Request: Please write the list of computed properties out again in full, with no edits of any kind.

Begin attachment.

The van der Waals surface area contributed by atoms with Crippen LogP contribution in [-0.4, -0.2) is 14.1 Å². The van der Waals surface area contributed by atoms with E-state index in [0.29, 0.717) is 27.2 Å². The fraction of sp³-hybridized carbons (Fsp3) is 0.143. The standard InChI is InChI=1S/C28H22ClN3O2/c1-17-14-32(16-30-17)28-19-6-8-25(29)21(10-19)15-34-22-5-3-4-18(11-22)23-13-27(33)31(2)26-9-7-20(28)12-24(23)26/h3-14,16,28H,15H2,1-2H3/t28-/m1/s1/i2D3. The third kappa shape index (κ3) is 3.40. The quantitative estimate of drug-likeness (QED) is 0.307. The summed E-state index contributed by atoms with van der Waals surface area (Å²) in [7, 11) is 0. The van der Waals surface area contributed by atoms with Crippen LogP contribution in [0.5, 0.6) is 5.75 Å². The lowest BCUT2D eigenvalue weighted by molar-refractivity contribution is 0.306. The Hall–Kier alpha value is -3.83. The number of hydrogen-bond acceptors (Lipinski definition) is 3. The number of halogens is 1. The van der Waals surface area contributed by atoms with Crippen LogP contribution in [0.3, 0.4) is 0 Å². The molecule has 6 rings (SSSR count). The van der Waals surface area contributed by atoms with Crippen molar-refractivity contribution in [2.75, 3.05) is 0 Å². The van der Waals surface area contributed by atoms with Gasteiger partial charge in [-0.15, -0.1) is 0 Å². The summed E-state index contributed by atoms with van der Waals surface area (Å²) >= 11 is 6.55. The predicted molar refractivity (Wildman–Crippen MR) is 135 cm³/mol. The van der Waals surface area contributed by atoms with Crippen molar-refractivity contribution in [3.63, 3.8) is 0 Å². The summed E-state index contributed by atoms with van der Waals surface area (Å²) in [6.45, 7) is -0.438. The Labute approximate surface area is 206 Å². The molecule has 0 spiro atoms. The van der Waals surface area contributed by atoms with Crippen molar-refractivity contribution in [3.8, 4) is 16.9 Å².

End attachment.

The van der Waals surface area contributed by atoms with Crippen LogP contribution in [-0.4, -0.2) is 14.1 Å². The van der Waals surface area contributed by atoms with E-state index in [0.29, 0.717) is 27.2 Å². The fraction of sp³-hybridized carbons (Fsp3) is 0.143. The standard InChI is InChI=1S/C28H22ClN3O2/c1-17-14-32(16-30-17)28-19-6-8-25(29)21(10-19)15-34-22-5-3-4-18(11-22)23-13-27(33)31(2)26-9-7-20(28)12-24(23)26/h3-14,16,28H,15H2,1-2H3/t28-/m1/s1/i2D3. The third kappa shape index (κ3) is 3.40. The quantitative estimate of drug-likeness (QED) is 0.307. The summed E-state index contributed by atoms with van der Waals surface area (Å²) in [7, 11) is 0. The van der Waals surface area contributed by atoms with Crippen LogP contribution in [0.5, 0.6) is 5.75 Å². The lowest BCUT2D eigenvalue weighted by molar-refractivity contribution is 0.306. The Hall–Kier alpha value is -3.83. The number of hydrogen-bond acceptors (Lipinski definition) is 3. The number of halogens is 1. The van der Waals surface area contributed by atoms with Crippen LogP contribution in [0.3, 0.4) is 0 Å². The molecule has 6 rings (SSSR count). The van der Waals surface area contributed by atoms with Crippen molar-refractivity contribution in [2.75, 3.05) is 0 Å². The van der Waals surface area contributed by atoms with Gasteiger partial charge in [-0.15, -0.1) is 0 Å². The summed E-state index contributed by atoms with van der Waals surface area (Å²) >= 11 is 6.55. The predicted molar refractivity (Wildman–Crippen MR) is 135 cm³/mol. The van der Waals surface area contributed by atoms with Crippen molar-refractivity contribution in [3.63, 3.8) is 0 Å². The summed E-state index contributed by atoms with van der Waals surface area (Å²) in [6.45, 7) is -0.438. The Labute approximate surface area is 206 Å². The molecule has 0 spiro atoms. The van der Waals surface area contributed by atoms with Crippen molar-refractivity contribution in [3.8, 4) is 16.9 Å².